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network to a Disneyland station. All was to be accomplished at government expense (Toy et. al., 1990). The choice of the French site was announced in 1985. After extensive negotiations, the final contract for the $2 billion park -- whose costs eventually ballooned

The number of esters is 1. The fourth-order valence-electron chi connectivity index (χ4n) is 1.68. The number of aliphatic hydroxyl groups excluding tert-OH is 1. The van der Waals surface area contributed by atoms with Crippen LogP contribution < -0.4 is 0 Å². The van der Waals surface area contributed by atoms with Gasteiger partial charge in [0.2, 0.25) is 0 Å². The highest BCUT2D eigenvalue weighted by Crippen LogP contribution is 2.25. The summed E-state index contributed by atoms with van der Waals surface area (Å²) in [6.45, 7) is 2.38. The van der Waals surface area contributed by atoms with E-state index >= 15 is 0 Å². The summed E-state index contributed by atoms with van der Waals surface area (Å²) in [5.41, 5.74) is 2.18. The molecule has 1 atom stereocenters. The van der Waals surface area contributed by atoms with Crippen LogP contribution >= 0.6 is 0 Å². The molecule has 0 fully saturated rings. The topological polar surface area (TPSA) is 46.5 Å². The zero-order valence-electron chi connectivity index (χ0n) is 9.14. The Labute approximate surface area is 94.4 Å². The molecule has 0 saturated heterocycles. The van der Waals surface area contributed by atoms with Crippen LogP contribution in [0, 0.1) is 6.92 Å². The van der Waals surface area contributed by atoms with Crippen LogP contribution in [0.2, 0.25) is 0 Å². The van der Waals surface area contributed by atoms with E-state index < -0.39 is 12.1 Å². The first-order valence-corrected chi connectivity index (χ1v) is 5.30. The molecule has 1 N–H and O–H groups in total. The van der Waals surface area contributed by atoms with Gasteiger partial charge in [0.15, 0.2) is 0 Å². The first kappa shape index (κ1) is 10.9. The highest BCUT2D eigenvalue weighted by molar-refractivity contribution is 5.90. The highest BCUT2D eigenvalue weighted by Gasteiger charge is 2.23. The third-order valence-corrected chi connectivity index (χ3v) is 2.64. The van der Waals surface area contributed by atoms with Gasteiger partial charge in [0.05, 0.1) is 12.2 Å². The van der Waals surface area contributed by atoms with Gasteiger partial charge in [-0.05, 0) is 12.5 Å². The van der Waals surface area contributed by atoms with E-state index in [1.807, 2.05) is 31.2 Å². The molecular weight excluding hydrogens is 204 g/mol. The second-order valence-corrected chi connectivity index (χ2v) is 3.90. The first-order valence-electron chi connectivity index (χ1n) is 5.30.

4 to $5 billion -- was signed in 1987 by then Prime Minister Jacques Chirac and Disney CEO Michael Eisner. In anticipation of the implementation of the Maastricht Treaty, which was to formally change the European Community to the European Union in the year the park was to open, 1992, the highly visible development was named Euro Disney. Although the Walt Disney Company was eager to reap the potential profits from the enterprise, the Suits at headquarters (and Michael Eisner in particular) were no more enthusiastic than they had ever been about assuming much of the risk. Therefore the structure for the new park was a complicated one. A finance company was set up as the owner of the park, in which Disney took a 17% stake. A separate company, Euro Disney, was formed to operate the park, of which 49% was owned by the Walt Disney Company. The parent Disney made arrangements to collect royalties and licensing fees from Euro Disney on admissions, food, beverages and souvenirs, similar to those of Tokyo Disneyland. To help raise capital, the rest of the shares of Euro Disney were listed on the Paris stock exchange and available to the public at an opening share price of $11.50 (quickly rising to its all-time high of $18). Disney had paid about $1.50 for each of its shares, a fact that, when it became known in the wake of a falling share price in the 1990s, caused considerable public criticism (Solomon, 1994). Foreshadowing the discussion to follow, Euro Disney shares were selling on the Bourse in the summer of 2003 at about $0.60 a share (and have been around this level for many years). The business press began to carry stories about possible problems for Euro Disney as early as 1989 when the launch of Euro Disney shares in Paris was met by a group of egg-throwing protesters who managed to pelt Michael Eisner in full view of the press. Potato farmers and local residents in Marie-la-Vallée staged a number of well attended protests and generated a good deal of public sympathy for what they claimed was a governmental give-away of their lands and way of life. When Disney began hiring staff for the park, the press carried stories about the demanding conduct and dress code on which Disney insisted to the dismay of its employees. The company ran into some highly publicized disputes with 16 of its French contractors, which threatened to delay the scheduled opening and were sent to arbitration. Construction costs escalated, largely a result of Disney’s desire to build an “architectural masterpiece” in Europe with no frills spared. The eagerness of the French government to attract Disney was not matched however by French intellectuals. As cultural historian Richard Pells (1997:311-312) put it: When the park opened in April 1992, writers competed with one another to see whose denunciations were the most hyperbolic. A ‘cultural Chernobyl’ exclaimed the theater